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Public meeting held to discuss Lawrence blaze
6:10am Wednesday 25th September 2013 in News
A PUBLIC meeting was held to discuss the issues surrounding Lawrence Recycling’s major blaze and how regulation of the recycling industry should be improved.
About 40 people attended the meeting at the Cornerstone Family Church in Stourport organised by Wyre Forest Green Party, Wyre Forest Friends of the Earth and the Hereford and Worcester Action Group (HWAG).
The meeting also discussed the relationship between the Stourport Road blaze, which started on June 16, and recycling in general, focusing on the issues surrounding the proposed Hartlebury Incinerator.
Wyre Forest Green Party parliamentary spokesman Stephen Brown spoke first to explain how the Lawrence Recycling fire had affected the district.
He spoke about the way the public authorities dealt with the fire, the cost to the taxpayer and the impact on health.
Mr Brown told the meeting: “When people were ringing the authorities, they were all pointing the finger at each other. One of our members within our group spent two days on the phone to find out who he needed to speak to.
“There are some real issues here about the way the industry is regulated.”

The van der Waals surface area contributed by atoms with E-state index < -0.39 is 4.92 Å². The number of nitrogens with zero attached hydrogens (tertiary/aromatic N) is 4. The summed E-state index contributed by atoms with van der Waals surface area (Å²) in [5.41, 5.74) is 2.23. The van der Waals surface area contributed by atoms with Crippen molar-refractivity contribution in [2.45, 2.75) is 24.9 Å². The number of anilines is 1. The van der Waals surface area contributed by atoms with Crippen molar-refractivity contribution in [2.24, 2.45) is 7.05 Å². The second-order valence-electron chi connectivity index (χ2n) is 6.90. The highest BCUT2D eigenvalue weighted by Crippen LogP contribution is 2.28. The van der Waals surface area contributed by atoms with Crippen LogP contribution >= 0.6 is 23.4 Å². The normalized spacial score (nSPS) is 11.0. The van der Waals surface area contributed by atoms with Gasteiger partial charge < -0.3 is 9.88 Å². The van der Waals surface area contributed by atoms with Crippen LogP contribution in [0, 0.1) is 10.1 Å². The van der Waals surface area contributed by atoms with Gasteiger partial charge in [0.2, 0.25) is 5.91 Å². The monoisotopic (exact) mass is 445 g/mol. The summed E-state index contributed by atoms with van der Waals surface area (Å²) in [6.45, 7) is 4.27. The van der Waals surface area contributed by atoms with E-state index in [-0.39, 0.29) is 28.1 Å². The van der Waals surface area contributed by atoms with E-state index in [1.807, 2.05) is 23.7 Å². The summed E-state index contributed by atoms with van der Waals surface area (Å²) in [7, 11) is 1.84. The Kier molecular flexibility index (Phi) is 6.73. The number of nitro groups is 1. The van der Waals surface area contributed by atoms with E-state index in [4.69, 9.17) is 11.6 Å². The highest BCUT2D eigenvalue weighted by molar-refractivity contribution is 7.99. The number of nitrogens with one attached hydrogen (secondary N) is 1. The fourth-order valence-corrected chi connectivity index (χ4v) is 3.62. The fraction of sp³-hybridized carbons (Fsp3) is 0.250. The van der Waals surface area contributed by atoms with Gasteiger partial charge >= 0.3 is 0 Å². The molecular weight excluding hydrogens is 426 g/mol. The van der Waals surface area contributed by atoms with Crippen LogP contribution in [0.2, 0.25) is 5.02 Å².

Mr Brown also called for the recycling industry’s £250,000 insurance bond to be brought back after it was recently scrapped by the Government.
An edited version of Jeremy Irons’ film Trashed was then shown, which highlighted the need for world leaders to be more responsible with waste. It showed the negative affects of incineration, dioxin poisoning and landfill.
HWAG representatives also spoke at the meeting to give some of the reasons why they are opposing Worcestershire County Council’s plan for an incinerator at Hartlebury.
Louise Brookes, HWAG member, gave figures in an effort to prove that the cheapest waste treatments were also the greenest and announced recycling rates for each of the local district councils.
Wyre Forest District Council currently recycles 30 per cent of waste while Wychavon District Council recycles 44 per cent as food waste is collected every other week.
The Jeremy Irons film showed how places like San Francisco were recycling nearly 80 per cent of the city’s waste.
Meeting organisers then took questions from the public who asked about health issues and asked for recycling tips.
Campaigners now hope to meet Secretary of State Eric Pickles to discuss recycling industry regulation and were keen to get the public’s comments to take to the meeting.
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